The Conservative Party Conference marked the beginning of a new era of conservatism under Theresa May.
Theresa May began her speech by praising David Cameron for delivering change but said “now we need to change again”, signalling her intention to make a clean break from Cameron’s time as Prime Minster, which was typified by a move to a more ‘liberal’ brand of conservatism.
This was a theme that ran throughout the conference, with Ministers making significant departures in terms of tone and messaging from the Cameron government. Amber Rudd in particular made headlines with a raft of policies designed to curb immigration and Liam Fox’s speech hinted at a Brexit much closer to the hard end of the scale than Cameron’s team must have envisaged. But it was Philip Hammond’s announcement that the Government will be abandoning George Osborne’s commitment to a budget surplus by 2020 in the wake of Brexit which heralds the most note-worthy shift.
If Cameron’s government had one key message, it was the importance of deficit reduction. The “long-term economic plan” encapsulated this idea, playing on the public’s mistrust of the previous Labour government’s economic record and establishing the Conservative’s credibility as a solution. The key goal of the plan was to return the UK to a budget surplus by 2020, an aim that infused almost all spending choices during Cameron’s premiership.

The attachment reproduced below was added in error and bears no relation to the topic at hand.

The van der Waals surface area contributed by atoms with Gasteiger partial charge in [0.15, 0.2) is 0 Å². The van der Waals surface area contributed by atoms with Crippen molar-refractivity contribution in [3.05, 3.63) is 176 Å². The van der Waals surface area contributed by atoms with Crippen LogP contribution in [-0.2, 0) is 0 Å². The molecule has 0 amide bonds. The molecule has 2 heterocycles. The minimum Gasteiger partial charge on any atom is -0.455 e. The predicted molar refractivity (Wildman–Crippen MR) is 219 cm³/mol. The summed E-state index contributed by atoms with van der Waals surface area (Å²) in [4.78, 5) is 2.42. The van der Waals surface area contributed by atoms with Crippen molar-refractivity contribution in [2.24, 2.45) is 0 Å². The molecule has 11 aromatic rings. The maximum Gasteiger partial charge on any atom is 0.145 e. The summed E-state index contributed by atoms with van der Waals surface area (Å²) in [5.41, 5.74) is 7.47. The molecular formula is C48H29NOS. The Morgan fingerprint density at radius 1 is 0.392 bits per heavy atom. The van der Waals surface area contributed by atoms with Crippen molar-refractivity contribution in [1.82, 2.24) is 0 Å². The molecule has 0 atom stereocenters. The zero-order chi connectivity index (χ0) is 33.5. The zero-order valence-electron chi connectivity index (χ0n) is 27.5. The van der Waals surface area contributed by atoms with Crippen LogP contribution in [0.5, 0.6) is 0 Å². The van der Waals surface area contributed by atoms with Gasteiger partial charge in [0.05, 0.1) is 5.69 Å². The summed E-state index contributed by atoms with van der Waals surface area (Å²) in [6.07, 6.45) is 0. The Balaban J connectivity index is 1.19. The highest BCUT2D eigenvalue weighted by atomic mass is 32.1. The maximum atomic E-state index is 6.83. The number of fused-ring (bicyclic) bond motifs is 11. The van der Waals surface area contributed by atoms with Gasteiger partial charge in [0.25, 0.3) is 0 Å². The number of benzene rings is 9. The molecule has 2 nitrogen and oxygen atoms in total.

By abandoning George Osborne’s fiscal rules, Theresa May has shown that the new Conservative government has a very different set of priorities. Elements of May’s speech suggest that there is an ideological component to this shift. For instance, May closed by saying “There is more to life than individualism and self-interest…we succeed or fail together”, a clear reference to the individualistic tenets of Thatcherism which underpinned much of Osborne’s economic policy.
However, the impact of the unique set of circumstances in which Theresa May finds herself cannot be underestimated. Brexit represents the most significant political change in recent memory and brings with it a host of risks and opportunities. The economic uncertainties of leaving the EU mean that it is no longer practical to commit to a short-term return to a budget surplus, forcing a rethink of Conservative economic policy.
the other hand, the Brexit campaign has also mobilised a significant portion of the electorate, from traditional Labour backgrounds as well as Conservative, under a single banner. The anti-immigration sentiment of this group in particular gives the May the opportunity to target a new audience of potential voters in advance of the next general election. The logic of Brexit determines May’s economic shift to the centre ground, but also her move rightwards on immigration.
It is clear now that the “long-term economic plan” has been dropped from the Conservative Party’s collective lexicon and instead the vagaries of Brexit will be setting the agenda.